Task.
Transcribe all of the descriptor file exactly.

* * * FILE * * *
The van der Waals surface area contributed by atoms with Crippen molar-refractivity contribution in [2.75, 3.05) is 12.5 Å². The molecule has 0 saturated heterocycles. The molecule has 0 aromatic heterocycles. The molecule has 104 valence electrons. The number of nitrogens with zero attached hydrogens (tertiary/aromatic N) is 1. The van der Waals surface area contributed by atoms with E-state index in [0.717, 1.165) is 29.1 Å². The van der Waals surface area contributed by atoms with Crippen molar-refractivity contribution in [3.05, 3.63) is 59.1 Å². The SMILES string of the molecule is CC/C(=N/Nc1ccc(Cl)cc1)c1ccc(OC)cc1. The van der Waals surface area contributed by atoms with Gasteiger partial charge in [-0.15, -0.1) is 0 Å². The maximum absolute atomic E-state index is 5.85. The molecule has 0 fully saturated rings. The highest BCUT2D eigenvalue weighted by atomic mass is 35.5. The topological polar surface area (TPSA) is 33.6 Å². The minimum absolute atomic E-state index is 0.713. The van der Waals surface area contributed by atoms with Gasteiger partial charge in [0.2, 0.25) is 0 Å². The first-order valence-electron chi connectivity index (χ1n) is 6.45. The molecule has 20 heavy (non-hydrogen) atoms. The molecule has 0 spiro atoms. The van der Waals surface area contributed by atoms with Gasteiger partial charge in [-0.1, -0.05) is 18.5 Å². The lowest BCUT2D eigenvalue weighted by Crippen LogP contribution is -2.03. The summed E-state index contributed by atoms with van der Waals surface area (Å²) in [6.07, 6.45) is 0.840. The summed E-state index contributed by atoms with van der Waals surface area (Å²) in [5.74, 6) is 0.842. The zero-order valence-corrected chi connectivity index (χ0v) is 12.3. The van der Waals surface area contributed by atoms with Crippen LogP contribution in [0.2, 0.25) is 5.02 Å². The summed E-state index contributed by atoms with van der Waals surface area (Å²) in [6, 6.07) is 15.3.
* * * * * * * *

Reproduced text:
The van der Waals surface area contributed by atoms with Crippen molar-refractivity contribution in [2.75, 3.05) is 12.5 Å². The molecule has 0 saturated heterocycles. The molecule has 0 aromatic heterocycles. The molecule has 104 valence electrons. The number of nitrogens with zero attached hydrogens (tertiary/aromatic N) is 1. The van der Waals surface area contributed by atoms with E-state index in [0.717, 1.165) is 29.1 Å². The van der Waals surface area contributed by atoms with Crippen molar-refractivity contribution in [3.05, 3.63) is 59.1 Å². The SMILES string of the molecule is CC/C(=N/Nc1ccc(Cl)cc1)c1ccc(OC)cc1. The van der Waals surface area contributed by atoms with Gasteiger partial charge in [-0.15, -0.1) is 0 Å². The maximum absolute atomic E-state index is 5.85. The molecule has 0 fully saturated rings. The highest BCUT2D eigenvalue weighted by atomic mass is 35.5. The topological polar surface area (TPSA) is 33.6 Å². The minimum absolute atomic E-state index is 0.713. The van der Waals surface area contributed by atoms with Gasteiger partial charge in [0.2, 0.25) is 0 Å². The first-order valence-electron chi connectivity index (χ1n) is 6.45. The molecule has 20 heavy (non-hydrogen) atoms. The molecule has 0 spiro atoms. The van der Waals surface area contributed by atoms with Gasteiger partial charge in [-0.1, -0.05) is 18.5 Å². The lowest BCUT2D eigenvalue weighted by Crippen LogP contribution is -2.03. The summed E-state index contributed by atoms with van der Waals surface area (Å²) in [6.07, 6.45) is 0.840. The summed E-state index contributed by atoms with van der Waals surface area (Å²) in [5.74, 6) is 0.842. The zero-order valence-corrected chi connectivity index (χ0v) is 12.3. The van der Waals surface area contributed by atoms with Crippen LogP contribution in [0.2, 0.25) is 5.02 Å². The summed E-state index contributed by atoms with van der Waals surface area (Å²) in [6, 6.07) is 15.3.